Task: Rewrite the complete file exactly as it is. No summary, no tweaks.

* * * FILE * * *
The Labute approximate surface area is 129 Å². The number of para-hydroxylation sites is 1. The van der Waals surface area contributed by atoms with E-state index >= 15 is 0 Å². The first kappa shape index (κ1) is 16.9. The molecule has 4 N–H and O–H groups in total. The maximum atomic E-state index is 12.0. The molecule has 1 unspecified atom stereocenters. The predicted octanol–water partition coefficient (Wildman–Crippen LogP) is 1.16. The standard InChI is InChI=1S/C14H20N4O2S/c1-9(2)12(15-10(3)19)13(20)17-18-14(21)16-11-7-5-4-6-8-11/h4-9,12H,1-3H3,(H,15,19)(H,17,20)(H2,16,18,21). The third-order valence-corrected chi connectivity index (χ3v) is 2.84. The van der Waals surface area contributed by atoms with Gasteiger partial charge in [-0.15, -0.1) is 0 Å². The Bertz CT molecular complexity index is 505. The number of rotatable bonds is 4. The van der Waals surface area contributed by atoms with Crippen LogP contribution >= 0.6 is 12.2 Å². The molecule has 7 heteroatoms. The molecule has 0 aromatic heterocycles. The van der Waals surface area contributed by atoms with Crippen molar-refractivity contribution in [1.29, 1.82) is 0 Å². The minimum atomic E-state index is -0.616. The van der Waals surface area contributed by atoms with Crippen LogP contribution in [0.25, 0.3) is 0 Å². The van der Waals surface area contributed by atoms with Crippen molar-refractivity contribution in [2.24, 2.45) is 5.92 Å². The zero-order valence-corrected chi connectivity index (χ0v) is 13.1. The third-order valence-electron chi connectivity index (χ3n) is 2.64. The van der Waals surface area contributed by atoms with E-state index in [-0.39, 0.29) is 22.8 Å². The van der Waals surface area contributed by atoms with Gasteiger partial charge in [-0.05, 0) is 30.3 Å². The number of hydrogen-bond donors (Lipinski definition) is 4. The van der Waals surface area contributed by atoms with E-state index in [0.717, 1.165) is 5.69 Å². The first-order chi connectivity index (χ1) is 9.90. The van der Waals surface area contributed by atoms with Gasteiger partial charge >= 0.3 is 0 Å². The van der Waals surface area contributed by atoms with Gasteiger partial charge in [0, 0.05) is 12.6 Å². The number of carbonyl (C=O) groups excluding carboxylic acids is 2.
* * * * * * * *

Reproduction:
The Labute approximate surface area is 129 Å². The number of para-hydroxylation sites is 1. The van der Waals surface area contributed by atoms with E-state index >= 15 is 0 Å². The first kappa shape index (κ1) is 16.9. The molecule has 4 N–H and O–H groups in total. The maximum atomic E-state index is 12.0. The molecule has 1 unspecified atom stereocenters. The predicted octanol–water partition coefficient (Wildman–Crippen LogP) is 1.16. The standard InChI is InChI=1S/C14H20N4O2S/c1-9(2)12(15-10(3)19)13(20)17-18-14(21)16-11-7-5-4-6-8-11/h4-9,12H,1-3H3,(H,15,19)(H,17,20)(H2,16,18,21). The third-order valence-corrected chi connectivity index (χ3v) is 2.84. The van der Waals surface area contributed by atoms with Gasteiger partial charge in [-0.15, -0.1) is 0 Å². The Bertz CT molecular complexity index is 505. The number of rotatable bonds is 4. The van der Waals surface area contributed by atoms with Crippen LogP contribution >= 0.6 is 12.2 Å². The molecule has 7 heteroatoms. The molecule has 0 aromatic heterocycles. The van der Waals surface area contributed by atoms with Crippen molar-refractivity contribution in [1.29, 1.82) is 0 Å². The minimum atomic E-state index is -0.616. The van der Waals surface area contributed by atoms with Crippen LogP contribution in [0.25, 0.3) is 0 Å². The van der Waals surface area contributed by atoms with Crippen molar-refractivity contribution in [2.24, 2.45) is 5.92 Å². The zero-order valence-corrected chi connectivity index (χ0v) is 13.1. The third-order valence-electron chi connectivity index (χ3n) is 2.64. The van der Waals surface area contributed by atoms with E-state index in [-0.39, 0.29) is 22.8 Å². The van der Waals surface area contributed by atoms with Gasteiger partial charge in [-0.05, 0) is 30.3 Å². The number of hydrogen-bond donors (Lipinski definition) is 4. The van der Waals surface area contributed by atoms with E-state index in [0.717, 1.165) is 5.69 Å². The first-order chi connectivity index (χ1) is 9.90. The van der Waals surface area contributed by atoms with Gasteiger partial charge >= 0.3 is 0 Å². The van der Waals surface area contributed by atoms with Gasteiger partial charge in [0, 0.05) is 12.6 Å². The number of carbonyl (C=O) groups excluding carboxylic acids is 2.